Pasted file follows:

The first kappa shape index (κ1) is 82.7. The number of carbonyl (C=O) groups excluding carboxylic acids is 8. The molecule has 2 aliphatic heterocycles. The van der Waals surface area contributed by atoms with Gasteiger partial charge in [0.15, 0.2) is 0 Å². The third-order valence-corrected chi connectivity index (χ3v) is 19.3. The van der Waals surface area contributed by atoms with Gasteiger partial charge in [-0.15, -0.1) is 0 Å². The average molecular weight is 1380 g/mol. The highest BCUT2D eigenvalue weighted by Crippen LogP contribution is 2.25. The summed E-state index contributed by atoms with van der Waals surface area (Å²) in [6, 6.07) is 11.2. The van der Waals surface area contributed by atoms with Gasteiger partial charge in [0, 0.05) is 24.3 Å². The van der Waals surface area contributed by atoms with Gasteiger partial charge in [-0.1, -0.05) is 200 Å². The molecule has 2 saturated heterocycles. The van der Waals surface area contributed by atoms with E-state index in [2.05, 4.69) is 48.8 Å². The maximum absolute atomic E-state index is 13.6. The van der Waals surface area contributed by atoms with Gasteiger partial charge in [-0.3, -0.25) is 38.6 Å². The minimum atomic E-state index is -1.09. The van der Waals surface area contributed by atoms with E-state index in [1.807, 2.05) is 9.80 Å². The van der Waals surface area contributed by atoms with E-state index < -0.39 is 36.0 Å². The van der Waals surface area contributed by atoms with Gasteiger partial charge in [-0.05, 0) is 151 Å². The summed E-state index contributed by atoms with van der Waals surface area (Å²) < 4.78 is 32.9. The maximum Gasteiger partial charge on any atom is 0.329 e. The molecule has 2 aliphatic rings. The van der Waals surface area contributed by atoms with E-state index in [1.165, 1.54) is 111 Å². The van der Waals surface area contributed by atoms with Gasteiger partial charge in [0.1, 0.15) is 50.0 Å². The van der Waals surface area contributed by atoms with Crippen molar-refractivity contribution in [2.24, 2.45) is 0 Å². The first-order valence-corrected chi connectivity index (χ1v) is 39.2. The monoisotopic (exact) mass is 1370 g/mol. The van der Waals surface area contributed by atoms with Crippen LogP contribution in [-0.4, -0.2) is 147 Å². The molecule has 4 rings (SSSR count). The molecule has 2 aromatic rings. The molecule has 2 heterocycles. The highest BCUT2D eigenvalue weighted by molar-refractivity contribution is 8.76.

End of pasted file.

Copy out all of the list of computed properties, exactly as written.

The first kappa shape index (κ1) is 82.7. The number of carbonyl (C=O) groups excluding carboxylic acids is 8. The molecule has 2 aliphatic heterocycles. The van der Waals surface area contributed by atoms with Gasteiger partial charge in [0.15, 0.2) is 0 Å². The third-order valence-corrected chi connectivity index (χ3v) is 19.3. The van der Waals surface area contributed by atoms with Gasteiger partial charge in [-0.15, -0.1) is 0 Å². The average molecular weight is 1380 g/mol. The highest BCUT2D eigenvalue weighted by Crippen LogP contribution is 2.25. The summed E-state index contributed by atoms with van der Waals surface area (Å²) in [6, 6.07) is 11.2. The van der Waals surface area contributed by atoms with Gasteiger partial charge in [0, 0.05) is 24.3 Å². The van der Waals surface area contributed by atoms with Gasteiger partial charge in [-0.1, -0.05) is 200 Å². The molecule has 2 saturated heterocycles. The van der Waals surface area contributed by atoms with E-state index in [2.05, 4.69) is 48.8 Å². The maximum absolute atomic E-state index is 13.6. The van der Waals surface area contributed by atoms with Gasteiger partial charge in [-0.3, -0.25) is 38.6 Å². The minimum atomic E-state index is -1.09. The van der Waals surface area contributed by atoms with E-state index in [1.807, 2.05) is 9.80 Å². The van der Waals surface area contributed by atoms with E-state index < -0.39 is 36.0 Å². The van der Waals surface area contributed by atoms with Gasteiger partial charge in [-0.05, 0) is 151 Å². The summed E-state index contributed by atoms with van der Waals surface area (Å²) < 4.78 is 32.9. The maximum Gasteiger partial charge on any atom is 0.329 e. The molecule has 2 aliphatic rings. The van der Waals surface area contributed by atoms with E-state index in [1.165, 1.54) is 111 Å². The van der Waals surface area contributed by atoms with Gasteiger partial charge in [0.1, 0.15) is 50.0 Å². The van der Waals surface area contributed by atoms with Crippen molar-refractivity contribution in [2.24, 2.45) is 0 Å². The first-order valence-corrected chi connectivity index (χ1v) is 39.2. The monoisotopic (exact) mass is 1370 g/mol. The van der Waals surface area contributed by atoms with Crippen LogP contribution in [-0.4, -0.2) is 147 Å². The molecule has 4 rings (SSSR count). The molecule has 2 aromatic rings. The molecule has 2 heterocycles. The highest BCUT2D eigenvalue weighted by molar-refractivity contribution is 8.76.